Elements of Rest and Recovery

 1. Sleep

Sleep is the most important action for recovery. Healthy levels of sleep help to provide mental health, hormonal balance, and muscular recovery. You need to get enough sleep, which is 7-10 hours for most people. Everyone has individual needs based on their lifestyle, workouts, and genetic makeup.
  • Hours slept before twelve at night are proven to be more effective than those slept after.
  • Sleep in the most natural setting possible, with minimal to no artificial lights.
  • Wakeup with the sun if possible.
  • Fresh air and cooler temperatures help to improve the quality of sleep.
  • 2.Hydration

Drinking enough water is vital to health, energy, recovery, and performance. Athletes tend to be very attentive to hydration levels close to and during competitions, but keeping that awareness during training and recovery times can make just as large an impact. Water helps in all of our daily bodily functions. A few examples are more efficient nutrient uptake, lower levels of stress on the heart, improved skin quality, and better hair health. The simplest way to check hydration is to look at your urine. If it is clear to pale yellow you are hydrated. The darker and more color in your pee the less hydrated you are and more water you need to drink. That is unless you have been taking vitamin supplements which may change the colour of your urine temporarily. Water is the best way to hydrate. Sports drinks are only needed for before, during, and after strenuous training or completion, don’t drink them simply because they taste good.
  • Flavorings and other additives only give your system more to process and cause it further strain. Stick to adding a lemon or lime.
  • 3. Nutrition

Everything you eat has the ability to help heal your body, or to poison/injure it. Alcohol and processed foods contain toxins and are harmful to the body. Eating clean, eating close to the source, and eating balanced meals in moderation is proven to be effective to remain healthy and increase performance.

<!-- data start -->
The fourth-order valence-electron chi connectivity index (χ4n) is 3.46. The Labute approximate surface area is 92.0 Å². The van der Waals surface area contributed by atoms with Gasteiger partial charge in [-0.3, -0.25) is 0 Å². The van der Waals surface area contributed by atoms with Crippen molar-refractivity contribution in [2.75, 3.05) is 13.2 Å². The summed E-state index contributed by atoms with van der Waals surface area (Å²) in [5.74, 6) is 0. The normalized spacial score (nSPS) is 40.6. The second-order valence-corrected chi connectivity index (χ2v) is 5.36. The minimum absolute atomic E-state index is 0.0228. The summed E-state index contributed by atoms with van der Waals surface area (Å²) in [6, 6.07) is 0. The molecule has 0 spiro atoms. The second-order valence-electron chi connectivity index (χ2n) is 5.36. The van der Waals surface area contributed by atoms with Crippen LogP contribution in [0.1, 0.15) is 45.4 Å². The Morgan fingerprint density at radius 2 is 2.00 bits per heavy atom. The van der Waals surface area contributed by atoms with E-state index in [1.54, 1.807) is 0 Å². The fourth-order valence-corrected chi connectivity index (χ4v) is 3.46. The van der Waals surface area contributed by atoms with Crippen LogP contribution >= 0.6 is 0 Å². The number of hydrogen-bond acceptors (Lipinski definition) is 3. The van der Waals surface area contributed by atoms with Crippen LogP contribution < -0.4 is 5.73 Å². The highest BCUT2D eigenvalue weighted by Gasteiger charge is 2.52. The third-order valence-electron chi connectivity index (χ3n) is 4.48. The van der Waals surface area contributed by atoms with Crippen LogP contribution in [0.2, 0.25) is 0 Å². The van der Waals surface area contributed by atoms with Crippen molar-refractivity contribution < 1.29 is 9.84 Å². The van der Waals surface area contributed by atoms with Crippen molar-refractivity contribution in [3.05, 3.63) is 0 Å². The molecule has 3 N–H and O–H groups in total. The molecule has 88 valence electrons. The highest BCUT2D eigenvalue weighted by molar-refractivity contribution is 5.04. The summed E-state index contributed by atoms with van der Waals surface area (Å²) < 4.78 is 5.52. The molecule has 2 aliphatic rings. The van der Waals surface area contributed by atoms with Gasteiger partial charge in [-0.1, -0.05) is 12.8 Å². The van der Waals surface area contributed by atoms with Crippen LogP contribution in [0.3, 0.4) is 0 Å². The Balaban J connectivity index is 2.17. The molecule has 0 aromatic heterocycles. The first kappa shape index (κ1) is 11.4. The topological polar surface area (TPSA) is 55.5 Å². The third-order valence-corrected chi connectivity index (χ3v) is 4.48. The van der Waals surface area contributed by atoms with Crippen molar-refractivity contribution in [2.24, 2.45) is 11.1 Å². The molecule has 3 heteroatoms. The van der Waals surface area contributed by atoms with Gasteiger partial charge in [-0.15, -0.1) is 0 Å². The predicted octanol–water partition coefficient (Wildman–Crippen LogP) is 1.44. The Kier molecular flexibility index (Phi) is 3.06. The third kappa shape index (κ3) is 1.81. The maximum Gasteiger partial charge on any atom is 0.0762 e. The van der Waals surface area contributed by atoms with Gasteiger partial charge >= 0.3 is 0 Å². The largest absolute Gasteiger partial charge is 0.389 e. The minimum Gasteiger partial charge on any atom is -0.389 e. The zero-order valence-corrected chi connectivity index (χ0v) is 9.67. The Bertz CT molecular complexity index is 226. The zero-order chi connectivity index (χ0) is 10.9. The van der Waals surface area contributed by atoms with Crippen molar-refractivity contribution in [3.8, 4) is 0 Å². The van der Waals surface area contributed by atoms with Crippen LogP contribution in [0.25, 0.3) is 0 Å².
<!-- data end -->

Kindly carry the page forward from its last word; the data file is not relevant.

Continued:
• Create a meal plan and shop ahead for the week.
  • Have healthy snacks readily available that you enjoy.
  • Plan ahead for dinner out by helping to pick the place you’re eating and looking at the menu ahead of time.
  • 4. Posture
We spend more time sitting in the present day compared to the last decade and the decade before that. This is not a restful position; sitting or standing with poor posture is harmful. It can lead to back or neck pain, specifically for those with desk jobs.
  • Find a chair that is ergonomically correct.
  • If you struggle to sit upright use a lumbar roll in the small of your back, sit on a stool without a back, sit on a swiss ball (all in moderation).
  • Don’t lean to one side or on an object for support while standing. Instead you should try step standing, ie. Putting one foot up on a ledge or step for a period of time and engage the straight leg glute muscle and activate your core.
  • 5. Stretching
You need enough flexibility to move well and remain pain-free. Include dynamic stretching in your warm-ups while saving static stretching for after your workouts. Yoga is a fantastic way of gaining flexibility and also strength.

6. Self-Myofascial Release

Tight muscles and trigger points sometimes need assistance to return to healthy normal tissue. Use a foam roller to keep your myofascia in good health.

7. Heat, Ice, and Compression

Use these techniques for recovering from injuries or a very stressful training or racing experience such as a marathon, triathlon or any intense sporting experience.

8. Conclusion

Spending some time focusing on rest and recovery can pay great dividends. We could describe it as ‘legal performance enhancement’. The most frustrating thing for me as a clinician is that people don’t spend enough time focusing on rest or recovery. Dedicating additional time to the three categories of sleep, hydration, and nutrition will increase your output ability, decrease recovery time, and reduce your risk of injury. Don’t ignore your body until it becomes too late and you’re forced to take unnecessary time off due to injury, burnout, or worse. Your body is a bank account, look after it!.